Publications: Products will be generated as results are estimated.

Boosting the employment of young job seekers in Costa Rica (2023 - ongoing)

This project promotes the equitable access of young professionals into the competitive labor market of Costa Rica.

Recognizing the multiple challenges faced by the youth, this initiative provides technical advice to a local NGO connecting private companies and recently graduated university students to increase work experience, internships, and future job placement.

By recommending the use of leading social and behavioral insights, the project advances the scope of the NGO’s service and tactical approaches to enhance the retention of students and commercial partners into the program, as well as streamlining its business operations.

This advice will ameliorate the program by putting forward goal-oriented targets, emphasizing social norms among stakeholders, improving communication strategies, and creating more empathy and attractiveness to its mission and relevance for the economy.

Recommendations are developed for a local NGO in Costa Rica.

More information upon request.

Insights for the digital financial inclusion of women in India (2023 - ongoing)

A behavioral study is undertaken to ease the access and utilization of digital financial technologies among women and other vulnerable populations in India.

The investigation examines local intricacies and underlying mechanisms influencing the behavior of men and women in the use of digital technologies (i.e., trust, aspiration, expectations, social norms, etc.). The study will uncover culturally nuanced insights to discover challenges and opportunities.

Our purpose is to put forward more effective policy instruments to guide researchers, policymakers, and stakeholders, fostering inclusion and empowerment in such technologies.

This project is developed in collaboration with the Centre for Social and Behaviour Change, Ashoka University (India).

More information on request.

Other projects around the world

As part of my main work I have also steered other projects worldwide.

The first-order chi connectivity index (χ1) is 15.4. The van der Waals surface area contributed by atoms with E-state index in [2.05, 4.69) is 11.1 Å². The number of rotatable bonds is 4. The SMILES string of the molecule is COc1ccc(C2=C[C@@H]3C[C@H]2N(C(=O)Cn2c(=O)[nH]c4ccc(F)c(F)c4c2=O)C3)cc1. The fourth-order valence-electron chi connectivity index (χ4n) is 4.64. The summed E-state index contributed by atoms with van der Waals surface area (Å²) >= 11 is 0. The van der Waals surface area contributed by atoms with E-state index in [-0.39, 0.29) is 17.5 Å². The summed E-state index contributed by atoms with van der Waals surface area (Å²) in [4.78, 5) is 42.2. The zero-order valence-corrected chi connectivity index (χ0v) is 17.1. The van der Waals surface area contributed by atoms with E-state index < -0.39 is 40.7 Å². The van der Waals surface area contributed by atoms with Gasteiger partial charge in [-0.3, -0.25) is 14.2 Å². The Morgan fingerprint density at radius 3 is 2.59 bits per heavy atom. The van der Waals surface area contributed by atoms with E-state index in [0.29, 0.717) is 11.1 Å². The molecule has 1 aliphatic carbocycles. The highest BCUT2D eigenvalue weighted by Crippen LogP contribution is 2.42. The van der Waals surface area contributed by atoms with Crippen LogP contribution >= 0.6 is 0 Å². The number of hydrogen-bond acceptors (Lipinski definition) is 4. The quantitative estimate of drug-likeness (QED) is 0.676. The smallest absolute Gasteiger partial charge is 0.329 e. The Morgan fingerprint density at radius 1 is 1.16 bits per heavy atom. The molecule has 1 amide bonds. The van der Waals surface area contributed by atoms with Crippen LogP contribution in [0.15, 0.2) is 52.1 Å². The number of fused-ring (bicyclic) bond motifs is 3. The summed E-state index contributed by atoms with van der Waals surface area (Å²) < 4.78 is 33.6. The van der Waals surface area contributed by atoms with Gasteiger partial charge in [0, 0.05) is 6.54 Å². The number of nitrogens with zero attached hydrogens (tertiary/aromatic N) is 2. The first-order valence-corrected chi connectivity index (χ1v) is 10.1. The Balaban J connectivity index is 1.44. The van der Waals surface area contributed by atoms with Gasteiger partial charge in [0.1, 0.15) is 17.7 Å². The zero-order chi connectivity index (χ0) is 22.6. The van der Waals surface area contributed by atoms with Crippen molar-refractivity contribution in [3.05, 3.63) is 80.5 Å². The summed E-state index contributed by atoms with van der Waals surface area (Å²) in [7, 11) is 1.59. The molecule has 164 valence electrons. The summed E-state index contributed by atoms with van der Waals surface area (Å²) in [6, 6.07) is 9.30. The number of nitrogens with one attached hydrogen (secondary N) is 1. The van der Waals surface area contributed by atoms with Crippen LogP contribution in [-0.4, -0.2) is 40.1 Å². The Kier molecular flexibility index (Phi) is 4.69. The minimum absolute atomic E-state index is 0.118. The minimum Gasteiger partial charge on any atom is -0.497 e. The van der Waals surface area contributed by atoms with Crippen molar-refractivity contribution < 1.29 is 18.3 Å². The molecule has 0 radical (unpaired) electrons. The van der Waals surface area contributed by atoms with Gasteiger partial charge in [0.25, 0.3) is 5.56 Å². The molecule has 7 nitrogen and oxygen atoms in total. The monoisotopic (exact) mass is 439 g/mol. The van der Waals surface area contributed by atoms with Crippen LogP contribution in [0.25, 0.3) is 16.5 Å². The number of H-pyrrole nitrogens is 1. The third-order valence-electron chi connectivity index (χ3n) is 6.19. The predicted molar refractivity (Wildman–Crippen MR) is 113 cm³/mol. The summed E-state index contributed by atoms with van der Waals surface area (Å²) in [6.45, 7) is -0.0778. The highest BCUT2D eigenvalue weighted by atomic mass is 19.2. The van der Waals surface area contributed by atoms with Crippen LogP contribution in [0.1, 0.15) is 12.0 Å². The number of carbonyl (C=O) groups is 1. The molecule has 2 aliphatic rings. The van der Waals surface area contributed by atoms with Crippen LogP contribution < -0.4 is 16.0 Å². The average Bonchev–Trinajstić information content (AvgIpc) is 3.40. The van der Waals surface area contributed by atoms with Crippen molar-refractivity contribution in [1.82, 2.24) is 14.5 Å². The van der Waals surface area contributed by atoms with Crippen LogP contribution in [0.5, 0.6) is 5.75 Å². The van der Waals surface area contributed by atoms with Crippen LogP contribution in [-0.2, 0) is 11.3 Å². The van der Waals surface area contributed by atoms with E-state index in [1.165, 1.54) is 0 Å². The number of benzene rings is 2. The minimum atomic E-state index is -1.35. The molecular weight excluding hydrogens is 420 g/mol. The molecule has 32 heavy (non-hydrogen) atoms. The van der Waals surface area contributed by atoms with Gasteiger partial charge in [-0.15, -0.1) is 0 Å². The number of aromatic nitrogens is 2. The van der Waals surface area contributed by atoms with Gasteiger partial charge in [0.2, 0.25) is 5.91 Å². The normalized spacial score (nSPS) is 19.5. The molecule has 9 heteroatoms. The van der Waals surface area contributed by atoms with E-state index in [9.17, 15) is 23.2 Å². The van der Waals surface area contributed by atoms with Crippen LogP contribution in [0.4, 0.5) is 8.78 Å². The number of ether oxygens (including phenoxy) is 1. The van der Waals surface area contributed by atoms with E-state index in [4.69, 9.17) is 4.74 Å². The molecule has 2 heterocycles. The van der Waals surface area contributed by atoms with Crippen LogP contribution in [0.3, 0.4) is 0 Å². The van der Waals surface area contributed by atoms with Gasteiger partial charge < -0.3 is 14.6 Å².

These projects include: (i) leading a financial accessibility study in a rural Costa Rica, (ii) researching the microbiology laboratory market in Costa Rica, (iii) developing
a global benchmark study of social and economic indexes of countries with
different income levels, and (iv) supervising graduate-level projects.

Financial accessibility study in rural Costa Rica (2011)

In the heart of rural Costa Rica, a financial accessibility study examined the drivers underlying the contrasting realities of two neighboring communities. One community, notably wealthier, stood juxtaposed with the other, facing significant economic disparities.

The primary goal was to identify underlying attitudes and barriers impeding access to financial services and economic development between these communities.

The results found underlying factors such as lower motivations, aspirations, financial literacy, and poor access to credit to develop infrastructure projects and entrepreneurial initiatives.

This project was developed for the Instituto de Políticas para la Sostenibilidad.

Market research on the Costa Rican microbiology laboratory market (2013)

This project developed a study within the microbiology laboratory market in Costa Rica.

This in-depth analysis sought to unravel the intricate web of laboratory chains, products, services, and associated costs, thereby providing a holistic view of the industry dynamics within the local market.

By comparing these dimensions, this market study shed light on the competitive landscape, identifying key players, laboratory studies and reactive offers, market trends, and opportunities for growth.

This resource served as a valuable resource for entrepreneurs and investors looking to navigate the market in Costa Rica, fostering a more informed and efficient evidence-base for decision making.

This project was developed for an international consulting company in Costa Rica.

More information upon request.

Evaluation of indexes of social and economic development across low, middle- and high-income countries (2015)

A comprehensive benchmark study was undertaken to compare the multifaceted social and economic indices, rankings, and outcomes across a spectrum of high, middle, and low-income countries.

The research investigated an array of critical indicators related to income, health, education, corruption, business creation and development, poverty, wellbeing and quality of life, among other interesting outcomes.

The results of the study highlighted striking disparities and commonalities across countries of similar and different income levels and unveiled factors steering societal well-being and economic progress.

This project was developed for a consulting research team in The Netherlands and South Africa.

More information upon request.

Supervision of master thesis and capstone work (2015-2023)

As a university professor and research mentor, I had the privilege of supervising a diverse array of impactful projects undertaken by graduate-level students at the University of Pennsylvania and Erasmus University of Rotterdam.

These projects have examined strategies to improve outcomes in different areas of private sector, consumer behavior, and international development including: green nudges, credit cards and consumption, strategic business development, and poverty reduction.

Presentations & Press

My research has allowed me to attend and present results in academic and policy events worldwide, including India, Italy, The Netherlands, United Kingdom, the United States, Peru, and Costa Rica.